Tuesday, June 10, 2008

Matt Perkins Kills it, getting his 3rd World Tri Title!

You see so many types of pedal strokes these days, it gives the impression there is no "right" way, given all the different fitting ideas and systems. Maybe there isn't. But we think the pedal stroke is very complicated action just like golf and that it takes much time to prefect it!
Just like other sports, biomechanics and kinesiology can make a difference.

It should be pointed out that we accept the idea that there will be good days and bad days in any sport and therefore you should always work to get your stroke right. In fact, as in any sport study and perfect practice produce results. So if your address to the bike is off, how are you ever going to practice perfect moves?

A good pedal stroke requires smooth rhythm and a steady, repeating pace. That means time on the bike with great focus, and doing everything smoothly. Just understand, regardless of your routine, there are a lot of variations. The key is to perform exactly the same way on every single stroke.

"The only thing you can do if you don't address the bike according to your bones, is to manipulate the muscle to make the stroke."

Is there a "Sliver Bullet"? No! It can take years to obtain the perfect posture, the perfect routine. We view posture as the means of how you address the bike for the type of game you wish to play and then put the thought process/time into it every stroke. Not only do you gather information you need about the stroke itself, but you also get yourself in the best frame of mind. Understand, that muscles move the bones, and finding your best line of pull is key!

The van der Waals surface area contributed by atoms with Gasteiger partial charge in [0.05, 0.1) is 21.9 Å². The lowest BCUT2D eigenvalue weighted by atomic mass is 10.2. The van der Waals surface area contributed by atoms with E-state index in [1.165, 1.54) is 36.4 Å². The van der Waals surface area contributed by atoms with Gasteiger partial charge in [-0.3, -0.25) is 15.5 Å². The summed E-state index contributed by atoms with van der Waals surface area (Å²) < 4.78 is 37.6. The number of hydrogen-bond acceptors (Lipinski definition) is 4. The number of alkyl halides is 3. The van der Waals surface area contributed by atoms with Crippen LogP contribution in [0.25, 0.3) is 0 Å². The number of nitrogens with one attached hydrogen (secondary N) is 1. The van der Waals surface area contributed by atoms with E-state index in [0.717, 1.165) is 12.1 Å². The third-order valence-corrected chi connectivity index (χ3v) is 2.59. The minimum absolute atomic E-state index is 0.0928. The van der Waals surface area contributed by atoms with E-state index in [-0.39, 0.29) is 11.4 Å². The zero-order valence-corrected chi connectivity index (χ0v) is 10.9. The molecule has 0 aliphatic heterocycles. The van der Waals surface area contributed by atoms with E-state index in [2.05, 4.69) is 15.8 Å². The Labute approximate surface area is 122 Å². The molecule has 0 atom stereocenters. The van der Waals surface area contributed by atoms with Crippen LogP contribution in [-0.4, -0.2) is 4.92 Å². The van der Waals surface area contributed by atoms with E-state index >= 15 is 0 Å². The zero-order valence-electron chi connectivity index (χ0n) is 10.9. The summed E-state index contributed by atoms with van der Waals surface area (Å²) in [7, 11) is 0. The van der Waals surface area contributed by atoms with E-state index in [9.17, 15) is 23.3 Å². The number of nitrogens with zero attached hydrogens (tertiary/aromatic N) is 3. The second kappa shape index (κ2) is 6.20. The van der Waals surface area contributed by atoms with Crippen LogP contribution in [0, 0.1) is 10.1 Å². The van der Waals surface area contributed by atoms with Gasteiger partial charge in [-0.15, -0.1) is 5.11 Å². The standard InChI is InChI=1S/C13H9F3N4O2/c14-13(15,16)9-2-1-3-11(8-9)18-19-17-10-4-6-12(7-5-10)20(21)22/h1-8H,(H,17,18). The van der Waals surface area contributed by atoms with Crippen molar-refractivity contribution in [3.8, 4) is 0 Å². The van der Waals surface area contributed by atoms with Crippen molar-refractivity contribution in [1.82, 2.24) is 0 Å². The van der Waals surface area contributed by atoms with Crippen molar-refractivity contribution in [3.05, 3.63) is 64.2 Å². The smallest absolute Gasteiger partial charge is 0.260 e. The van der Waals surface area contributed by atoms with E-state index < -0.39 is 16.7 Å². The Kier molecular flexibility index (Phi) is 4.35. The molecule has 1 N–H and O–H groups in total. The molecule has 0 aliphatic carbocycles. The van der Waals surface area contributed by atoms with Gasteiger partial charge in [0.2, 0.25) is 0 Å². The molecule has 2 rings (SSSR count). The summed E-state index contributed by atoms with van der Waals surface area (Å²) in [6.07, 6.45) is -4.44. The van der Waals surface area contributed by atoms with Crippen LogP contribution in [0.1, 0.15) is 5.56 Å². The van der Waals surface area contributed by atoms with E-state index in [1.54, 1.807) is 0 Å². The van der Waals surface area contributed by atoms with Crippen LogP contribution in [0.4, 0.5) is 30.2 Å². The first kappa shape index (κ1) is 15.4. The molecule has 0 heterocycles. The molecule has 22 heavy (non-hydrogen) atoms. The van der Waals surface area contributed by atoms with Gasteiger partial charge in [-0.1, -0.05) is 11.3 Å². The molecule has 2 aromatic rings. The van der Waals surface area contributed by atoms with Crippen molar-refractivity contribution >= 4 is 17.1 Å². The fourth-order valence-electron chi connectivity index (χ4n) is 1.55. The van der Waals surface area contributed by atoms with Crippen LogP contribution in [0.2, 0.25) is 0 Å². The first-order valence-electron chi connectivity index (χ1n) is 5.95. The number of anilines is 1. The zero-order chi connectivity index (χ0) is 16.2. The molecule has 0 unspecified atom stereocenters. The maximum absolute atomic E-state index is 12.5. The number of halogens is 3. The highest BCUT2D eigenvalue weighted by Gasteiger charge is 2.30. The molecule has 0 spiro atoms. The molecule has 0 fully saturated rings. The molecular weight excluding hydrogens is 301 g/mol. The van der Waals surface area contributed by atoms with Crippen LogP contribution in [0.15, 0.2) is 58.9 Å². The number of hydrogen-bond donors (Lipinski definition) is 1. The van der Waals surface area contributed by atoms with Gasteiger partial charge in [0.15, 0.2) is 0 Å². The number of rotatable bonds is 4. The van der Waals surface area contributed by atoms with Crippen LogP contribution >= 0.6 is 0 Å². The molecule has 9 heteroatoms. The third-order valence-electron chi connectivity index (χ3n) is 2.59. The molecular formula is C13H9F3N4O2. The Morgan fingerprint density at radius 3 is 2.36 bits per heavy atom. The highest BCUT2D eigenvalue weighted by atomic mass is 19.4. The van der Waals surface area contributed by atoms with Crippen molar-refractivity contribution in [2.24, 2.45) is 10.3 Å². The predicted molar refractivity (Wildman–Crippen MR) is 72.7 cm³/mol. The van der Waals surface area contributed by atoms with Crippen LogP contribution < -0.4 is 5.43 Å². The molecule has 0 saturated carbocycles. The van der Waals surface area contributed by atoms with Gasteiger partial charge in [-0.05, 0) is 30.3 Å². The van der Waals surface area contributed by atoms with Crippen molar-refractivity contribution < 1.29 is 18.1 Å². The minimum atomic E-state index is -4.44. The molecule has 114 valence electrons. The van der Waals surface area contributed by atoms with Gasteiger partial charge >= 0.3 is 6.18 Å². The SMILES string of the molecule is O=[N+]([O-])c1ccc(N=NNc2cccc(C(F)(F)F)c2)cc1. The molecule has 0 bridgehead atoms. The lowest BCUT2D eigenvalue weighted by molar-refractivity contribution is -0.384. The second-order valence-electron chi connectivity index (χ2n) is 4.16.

Due to the speed, you might look and think there's very little movement in your legs and torso during the stroke. But that is not the case! We want the body mechanically sound, but also in the degree of relaxation allowing you better feedback. We want both the bones & muscles working in concert! The bones have mass that need to be plugged into the moves, not just your muscles.

The biggest priority in the stroke is to establish a feeling of sensitivity, comfort and relaxation.
So if you only have one leg e.g. 3 time World Tri Champion Matt Perkins you would think he needs to really muscle it to keep things moving forward. Surprisingly, using the Myo-facts sEMG/Dartfish Matt has learned to lighten the foot pressure, lean how to make foot speed allowing him to focus more on his single foot with more relaxation.

Matt must have learned from it all, he has a better feel for the stroke now, as it has really paid off.

Congrats on your success!

Below is his email to us:

"I was waiting to get a look at the splits before sending this, but they messed up a lot of peoples times so the results are still not on line. but I of course know how I did.

They shortened the swim from a 1500m to a 1100m due to cold water and outside temps, otherwise all went well. The water got too choppy after about an hour or so of racing and they cancelled the swim for the other waves and made the race a duathlon, we were one of the few groups that got to race the course as it should be. I had a good swim, was closer to and ahead of some that I am usually not. The cold water didn’t bother me.

I had a good bike and kept changing leads with a Frenchman, before passing him one more time right before entering the transition. I left transition in the lead, I have never done that before, I usually have to pass everyone on the run. So the race was pretty much over as I started the run. I had a large lead on the other guys that are decent runners, and I only added to the lead. I had a good run, adding to the lead I already had, and ended up winning a 3rd world title by a solid 5 to 10 minutes.

I am not sure by how far until I see the results, but it was a serious beating, in large part due to what I think will be my fastest bike split. Thanks so much for your help.

Matt Perkins"

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